The Great Debate: Luck or No Luck?
March 7, 2012
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Rohit: NFL analyst Adam Schefter said that the no.1 overall pick would be worth up to three first round picks and a couple more second round picks. In my opinion, the value of three to four first round picks and a couple second round picks is much greater than the value of a once-in- a-lifetime player who may not turn out to be as such.
Jonny: In all honesty, it doesn’t matter how many picks one would give up for Luck. He is clearly the best prospect since John Elway, a fellow Stanford Grad, and his intangibles set him far above players such as the ostentatious Robert Griffin III.
Rohit: There is no question that Luck is a great prospect and that he will find success in the NFL. I just don’t see Luck having success with the Colts.
Jonny: Luck will find success no matter the team. He brings a deluge of unmatched skills to the table. What exactly is the problem with Indy?
Rohit: Well to start off, the Colts are lacking any inkling of athletic ability at running back or wide receiver.
Jonny: Hold your horses partner. The Colts have a dynamic duo of tight end in Dallas Clark and Jacob Tamme accompanied with a solid receiving core of All-Pro Reggie Wayne, Pierre Garcon and Austin Collie. All teams with elite quarterbacks have running backs who are relatively superfluous to their team, such as BenJarvus Green-Ellis, Kevin Smith and Darren Sproles.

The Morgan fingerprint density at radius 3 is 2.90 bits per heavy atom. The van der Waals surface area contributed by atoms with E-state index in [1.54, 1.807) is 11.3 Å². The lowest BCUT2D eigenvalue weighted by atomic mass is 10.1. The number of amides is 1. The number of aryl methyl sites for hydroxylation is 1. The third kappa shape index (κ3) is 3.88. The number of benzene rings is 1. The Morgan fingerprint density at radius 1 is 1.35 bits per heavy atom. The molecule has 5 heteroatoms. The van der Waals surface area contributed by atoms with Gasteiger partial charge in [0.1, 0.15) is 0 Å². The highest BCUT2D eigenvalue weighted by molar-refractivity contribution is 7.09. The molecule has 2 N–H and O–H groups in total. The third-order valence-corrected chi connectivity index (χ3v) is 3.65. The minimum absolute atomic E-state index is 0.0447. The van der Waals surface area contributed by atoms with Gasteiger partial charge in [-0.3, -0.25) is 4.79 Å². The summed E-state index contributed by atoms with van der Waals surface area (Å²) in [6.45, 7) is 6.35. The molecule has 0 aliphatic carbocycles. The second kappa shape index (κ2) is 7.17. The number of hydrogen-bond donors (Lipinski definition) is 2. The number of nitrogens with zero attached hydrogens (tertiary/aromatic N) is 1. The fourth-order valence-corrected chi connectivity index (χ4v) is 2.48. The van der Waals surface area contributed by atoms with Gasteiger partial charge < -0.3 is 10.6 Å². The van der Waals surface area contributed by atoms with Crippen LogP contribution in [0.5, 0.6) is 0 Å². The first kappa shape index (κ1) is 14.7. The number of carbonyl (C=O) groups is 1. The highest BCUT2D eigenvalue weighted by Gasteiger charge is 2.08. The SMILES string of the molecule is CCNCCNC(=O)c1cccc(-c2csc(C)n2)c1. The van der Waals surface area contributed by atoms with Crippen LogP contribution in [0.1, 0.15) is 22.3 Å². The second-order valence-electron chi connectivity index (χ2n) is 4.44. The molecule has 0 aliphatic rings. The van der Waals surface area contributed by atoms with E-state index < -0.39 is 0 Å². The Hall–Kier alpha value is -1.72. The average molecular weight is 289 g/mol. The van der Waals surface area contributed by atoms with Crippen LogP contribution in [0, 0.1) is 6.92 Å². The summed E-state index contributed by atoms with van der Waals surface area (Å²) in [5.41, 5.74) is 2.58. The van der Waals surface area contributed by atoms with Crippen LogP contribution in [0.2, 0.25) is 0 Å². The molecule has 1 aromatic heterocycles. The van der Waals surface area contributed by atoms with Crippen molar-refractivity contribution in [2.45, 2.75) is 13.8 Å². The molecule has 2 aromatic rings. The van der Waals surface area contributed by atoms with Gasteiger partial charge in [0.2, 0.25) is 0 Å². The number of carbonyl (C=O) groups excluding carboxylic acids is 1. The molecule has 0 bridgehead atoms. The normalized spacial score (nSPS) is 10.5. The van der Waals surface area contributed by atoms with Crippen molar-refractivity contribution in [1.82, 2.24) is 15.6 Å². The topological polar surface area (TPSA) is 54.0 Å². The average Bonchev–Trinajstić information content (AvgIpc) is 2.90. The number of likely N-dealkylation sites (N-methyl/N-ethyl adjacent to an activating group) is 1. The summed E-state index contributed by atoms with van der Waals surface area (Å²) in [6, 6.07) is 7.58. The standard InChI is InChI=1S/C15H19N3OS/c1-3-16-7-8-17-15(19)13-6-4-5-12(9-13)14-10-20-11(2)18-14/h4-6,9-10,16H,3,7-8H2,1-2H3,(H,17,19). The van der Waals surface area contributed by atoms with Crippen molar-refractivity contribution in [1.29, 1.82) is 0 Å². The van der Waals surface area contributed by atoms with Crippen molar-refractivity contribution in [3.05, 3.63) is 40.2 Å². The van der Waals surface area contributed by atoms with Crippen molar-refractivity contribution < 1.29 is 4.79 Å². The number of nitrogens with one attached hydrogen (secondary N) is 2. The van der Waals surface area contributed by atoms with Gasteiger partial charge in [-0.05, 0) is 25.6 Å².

Rohit: First of all, let me say that Austin Collie can’t brush his teeth without getting a concussion. With that being said, I think that the Colts are indeed lacking at wide reciever, and greatly lacking at running back. The Colts have a couple insignificant running backs named Donald Brown and Joseph Addai who have not made any impact in the NFL. Having a running back who can keep defenses honest is critical for any winning team, especially with a rookie quarterback.
Jonny: At Stanford, Luck honestly didn’t need anything around him. He had a receiving core hampered with injuries and his main target became Ryan Whalen, who simply can’t compare to receivers such as Wayne or Garcon. While you may say Stanford relied on a running game, it was their offensive line rather than a running game. Their incredibly physical offensive line highlighted by the projected top 10 picks of Jonathan Martin and David DeCastro allowed running backs such as Taylor to put in a solid days work every Saturday.
Rohit: Whether or not Stanford’s running game was due to their O-line, you cannot ignore the fact that the Cardinal ran the ball equally as much as they threw the ball, and they did that with much success. The first play of the Fiesta Bowl was a 70-yard touchdown pass off a play action pass for Andrew Luck.
Jonny: Regardless of how many times Stanford ran the ball, or how many times Luck’s receivers dropped easy passes, Luck is still an unparalleled passer. He has the leadership and a football IQ that far surpasses that of any quarterback in the draft. You really think the Colts are going to do anything other than draft Luck?